Despite President Joe Biden’s countless immigration policy blunders that he needs to fix, his administration has opted to instead extend amnesty-lite to nationals of two nations. On March 2, Department of Homeland Security (DHS) Secretary Alejandro Mayorkas announced new Temporary Protected Status (TPS) designations for Sudan and South Sudan.
These new TPS allotments will allow 2,390 Sudanese nationals to enroll in the program, in addition to the more than 700 that currently have protected status. Also, another 235 South Sudanese nationals will be eligible for TPS, adding to the 97 who already hold it.
The DHS secretary said, “Sudan is currently experiencing political instability and unrest, and armed conflict in Sudan has displaced millions of residents.” He continued, “After careful consideration, I have decided to offer temporary protection to Sudanese and South Sudanese in the United States until conditions in each country improve and individuals can safely return.”
In 1990, Congress created TPS to provide non-resident foreign nationals on expiring visas and unlawful migrants protection from removal if their home county was undergoing an armed conflict, an environmental disaster, or other life-threatening temporary conditions. On top of receiving temporary legal residency in the U.S. for 18 months, recipients can also obtain work authorization and may be permitted to travel outside the country.
TPS might have been created with good intentions. However, it is continuously renewed by presidential administrations of both political parties despite the initial qualifying conditions no longer applying to the designated nations. Subsequently, TPS has become a “soft amnesty,” as foreign nationals under this program almost always get a new designation and are rarely repatriated to their home countries, even when country conditions have improved.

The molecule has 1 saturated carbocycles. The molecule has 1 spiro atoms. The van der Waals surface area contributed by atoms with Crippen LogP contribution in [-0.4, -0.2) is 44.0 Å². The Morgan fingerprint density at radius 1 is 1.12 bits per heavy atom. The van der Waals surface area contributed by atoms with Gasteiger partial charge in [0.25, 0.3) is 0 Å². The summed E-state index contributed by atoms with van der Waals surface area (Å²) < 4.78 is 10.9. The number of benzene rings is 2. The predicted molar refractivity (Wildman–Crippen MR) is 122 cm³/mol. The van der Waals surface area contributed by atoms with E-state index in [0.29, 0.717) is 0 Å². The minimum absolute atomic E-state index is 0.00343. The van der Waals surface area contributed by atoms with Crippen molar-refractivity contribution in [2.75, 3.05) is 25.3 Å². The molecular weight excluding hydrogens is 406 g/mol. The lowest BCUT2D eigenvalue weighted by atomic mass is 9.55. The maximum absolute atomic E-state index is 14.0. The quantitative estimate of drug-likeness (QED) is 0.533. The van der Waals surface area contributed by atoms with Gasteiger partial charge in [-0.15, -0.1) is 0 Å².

Sudan was granted TPS in 1997 due to an armed conflict it was experiencing. In 2011, South Sudan received TPS because of the civil war that occurred after it became a sovereign state. As a result, the citizens of both nations could not return to their respective countries safely during the height of these skirmishes.
However, as DHS pointed out in 2017, country conditions in Sudan significantly improved, such as experiencing a decrease in violence and improved access to food and humanitarian aid, allowing the Sudanese to be returned without their safety at risk. DHS should have returned the Sudanese to their home country during that time instead of allowing them to stay in the U.S.
Since its inception, TPS has been misused by illegal aliens to obtain de facto permanent residency. In addition, rubberstamping designations of this program every 18 months when the qualifying criteria are no longer active worsens illegal immigration at the southern border, as migrants may try to enter the U.S. unlawfully to take advantage of the next iteration of TPS. The U.S. should not be rewarding immigration lawbreakers through this faulty program.
When DHS determines it is safe for South Sudan and Sudan citizens to return to their homelands, it should do so rather than provide new TPS designations. Allowing foreign nationals to remain in the U.S. indefinitely reduces the chances of these individuals ever returning home, where they could help improve their respective countries.
Unless this program is reigned in, Americans can expect that temporary protection will quickly become a permanent presence.